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Asbestos: Sources of Exposure and Risks of Health Complications

Asbestos refers to a group of minerals. Exposure to asbestos can trigger multiple health co

mplications, including cancer. Below are some of the ways asbestos can get into your system and your risk of asbestos-related complications.

Sources of Exposure

Asbestos exposure can occur anywhere with asbestos. However, the following are some of the common ways people get asbestos exposure.


Many people experience asbestos exposure in the workplace. For example, these three jobs had or have a high risk of asbestos exposure:

  • Military: The military used asbestos in their vehicles, buildings, and aircraft until the 1970s. Your military service might have exposed you to asbestos if you are a military veteran from that era.

  • Construction: The construction industry heavily relied on asbestos in the past. Builders used asbestos in roofing, flooring, and insulation materials, among others.

  • Mining: Miners experience asbestos exposure in two main ways. First, some people experienced asbestos exposure because they worked in asbestos mines. Secondly, even those who mine other products may experience asbestos exposure if they unknowingly operate in areas with asbestos deposits.

Consumer Products

Asbestos can also get into your system if you handle consumer products that contain the mineral. Some consumer products with asbestos include:

  • Talcum powder

  • Crock-pots

  • Fertilizers

  • Paint

  • Hair dryers

Some manufacturers stopped using asbestos in their products. However, some of their products with asbestos are still around, and you can get exposure to the mineral if you handle the products.


As previously mentioned, the building and construction industry was a heavy consumer of asbestos in the past. Some of the buildings with asbestos are still in use.

Occupants of buildings with asbestos face a low risk of exposure — as long as the buildings are sound or intact. The risk increases if the building falls, crumbles, or suffers damage. Contractors, however, face a high risk of exposure during maintenance, repair, or renovation of such buildings.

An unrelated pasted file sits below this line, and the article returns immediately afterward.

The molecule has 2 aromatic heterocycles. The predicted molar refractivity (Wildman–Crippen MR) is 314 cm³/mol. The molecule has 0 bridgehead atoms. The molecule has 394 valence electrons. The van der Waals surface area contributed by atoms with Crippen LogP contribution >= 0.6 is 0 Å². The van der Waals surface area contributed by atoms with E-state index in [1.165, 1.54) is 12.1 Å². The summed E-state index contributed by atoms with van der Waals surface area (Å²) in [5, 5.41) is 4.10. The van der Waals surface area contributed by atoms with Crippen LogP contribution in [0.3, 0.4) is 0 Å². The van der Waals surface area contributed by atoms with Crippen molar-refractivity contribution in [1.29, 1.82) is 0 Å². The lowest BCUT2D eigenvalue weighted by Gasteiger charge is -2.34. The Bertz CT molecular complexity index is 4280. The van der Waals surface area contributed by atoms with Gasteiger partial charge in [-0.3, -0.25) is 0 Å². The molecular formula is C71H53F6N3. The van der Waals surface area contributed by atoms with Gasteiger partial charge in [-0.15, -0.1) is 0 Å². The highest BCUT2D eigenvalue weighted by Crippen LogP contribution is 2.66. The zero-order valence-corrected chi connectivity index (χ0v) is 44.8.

Asbestos can also get into your system if your neighborhood has relatively high levels of asbestos. You risk this form of asbestos exposure if:

  • You live near mines

  • You live near factories that use asbestos in their processes

  • The soils and rocks in your area have higher-than-normal levels of asbestos

A natural disaster, such as an earthquake or a tornado, can also expose you to asbestos if it disturbs asbestos in the ground.

Secondary Exposure

Secondary asbestos exposure occurs if someone carries asbestos home on their clothes or body. For example, your spouse might come home with asbestos dust on their clothes and disperse the dust when they remove the clothes. Secondary exposure is just as dangerous as firsthand exposure.

Factors That Determine the Risk of Asbestos Diseases

Even low doses of asbestos exposure are dangerous. However, some people are more likely to experience asbestos-related diseases than others. Your risk of health complications depends on:

  • The concentration of asbestos in the environment you were in

  • The length of time you were in the contaminated environment

  • The fact of whether or not you’re a smoker (those who smoke tobacco face a higher risk than nonsmokers)

  • The family genetics (some people are genetically predisposed to asbestos-related complications)

  • The type of asbestos (asbestos exists in various subtypes, and some are more dangerous than others)

Ultimately, the best way to avoid the health complications that asbestos bring is to avoid any level of exposure.

You may need legal, financial, and medical help if you have suffered medical problems due to asbestos exposure. Veterans Asbestos Alliance understands the danger of asbestos and has accumulated a wealth of information related to asbestos exposure. Contact us today so that we can provide you with the information you need to get help for your asbestos woes.

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